The book describes the highly developed agricultures in China, India and Persia at about 1,000 year intervals. The last such development came some 1,000 years later during the Arab rule of Spain, when natural agriculture and horticulture no doubt reached its highest development ever with respect to yields, varieties, and quality of produce.

Of particular interest here is, of course, what Abu Zacharia, who was also the owner and operator of a large farm, writes on the composition, preparation and use of manures, the basic source for all fertilizers. Until recent times, the human variety of manure was the preferred source. By his own experience, confirmed by that of other farmers over thousands of years, he could stress in the strongest terms that manures should never be applied to the land alone or while fresh, but always be mixed with five to ten times as much plant waste, preferably including some animal bedding for its valuable urine.

This would not only provide a better balanced and more effective fertilizer, especially if left in a pile for a month or two for "mellowing," but also many times more of it. Much better still would be subjecting the mixture to composting, which he describes in great detail, including what the finished product should look like and how best to use it.

Just why manures should not be used alone was, of course, not known then. Today we know the reason very well, although it is still widely ignored, namely, that organic carbon is the basic nutrient for all forms of life, being about 50% of all living tissue. Food for man, beast and all other forms of life is therefore also about 50% carbon, of which most is utilized, and only a very small portion remains in the excrements after the digestive process. To what extent any such remaining carbon is affected by that process so as to be of little or no value for recycling to the soil to sustain its all-important microbial activities, which includes the natural soil process of composting, remains in controversy. But the obvious conclusion from what is known and factual is that applying manures or sewage sludge alone to the land will not improve it.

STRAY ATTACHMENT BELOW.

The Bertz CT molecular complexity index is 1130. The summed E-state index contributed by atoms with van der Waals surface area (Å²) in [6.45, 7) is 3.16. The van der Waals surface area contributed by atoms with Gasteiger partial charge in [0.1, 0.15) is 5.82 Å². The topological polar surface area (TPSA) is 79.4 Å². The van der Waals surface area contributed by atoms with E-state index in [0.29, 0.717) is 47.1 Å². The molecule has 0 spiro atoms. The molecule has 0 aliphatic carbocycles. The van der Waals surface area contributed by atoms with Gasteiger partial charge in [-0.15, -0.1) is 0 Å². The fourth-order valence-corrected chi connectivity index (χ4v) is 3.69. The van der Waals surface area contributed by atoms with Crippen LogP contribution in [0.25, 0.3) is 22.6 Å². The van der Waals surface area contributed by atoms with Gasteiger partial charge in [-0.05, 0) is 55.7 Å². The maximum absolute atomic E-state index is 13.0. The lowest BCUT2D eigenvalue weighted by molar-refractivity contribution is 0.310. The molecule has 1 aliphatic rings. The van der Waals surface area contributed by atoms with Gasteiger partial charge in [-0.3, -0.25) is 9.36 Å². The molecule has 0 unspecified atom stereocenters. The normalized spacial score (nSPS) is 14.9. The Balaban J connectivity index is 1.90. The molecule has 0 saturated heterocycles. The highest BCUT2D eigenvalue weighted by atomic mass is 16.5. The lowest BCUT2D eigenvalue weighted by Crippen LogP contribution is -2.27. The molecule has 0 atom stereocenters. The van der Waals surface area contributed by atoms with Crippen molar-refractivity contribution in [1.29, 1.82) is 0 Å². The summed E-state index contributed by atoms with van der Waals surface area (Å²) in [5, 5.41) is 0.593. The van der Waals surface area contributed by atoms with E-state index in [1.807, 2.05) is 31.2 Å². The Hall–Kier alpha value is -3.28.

This will inevitably lead to more of the same kind of carbon deficiency or soil impoverishment that chemical fertilizers are creating in our times, which are commonly described as being poor in humus or organic matter, which is 50% carbon.

In their belated attempts to find a way to reduce the rapidly worsening sludge disposal problem, federal and state governments have in recent years funded large and costly plants for composting sewage sludge, thereby hoping to make it less objectionable for land and dump site disposal. The technology entails mixing the partly dehydrated sludge with about three times the volume of wood chips as a bulking agent. The mixture is then composted in large open piles during four to five weeks followed by curing in other piles for another three weeks. The resulting compost is then screened in order to recover as much as possible of the very hard-to-degrade wood chips for reuse as bulking agent with another batch of sludge.

The resulting product is therefore as deficient in carbon as is the sludge. It is certainly not compost. Because there has not been enough carbon for the necessary microbial activities, this final material is essentially sewage sludge as to consistency and structure with high leachability into the underlying water table. Worse, it still has the same high content of highly toxic metals as the original sludge.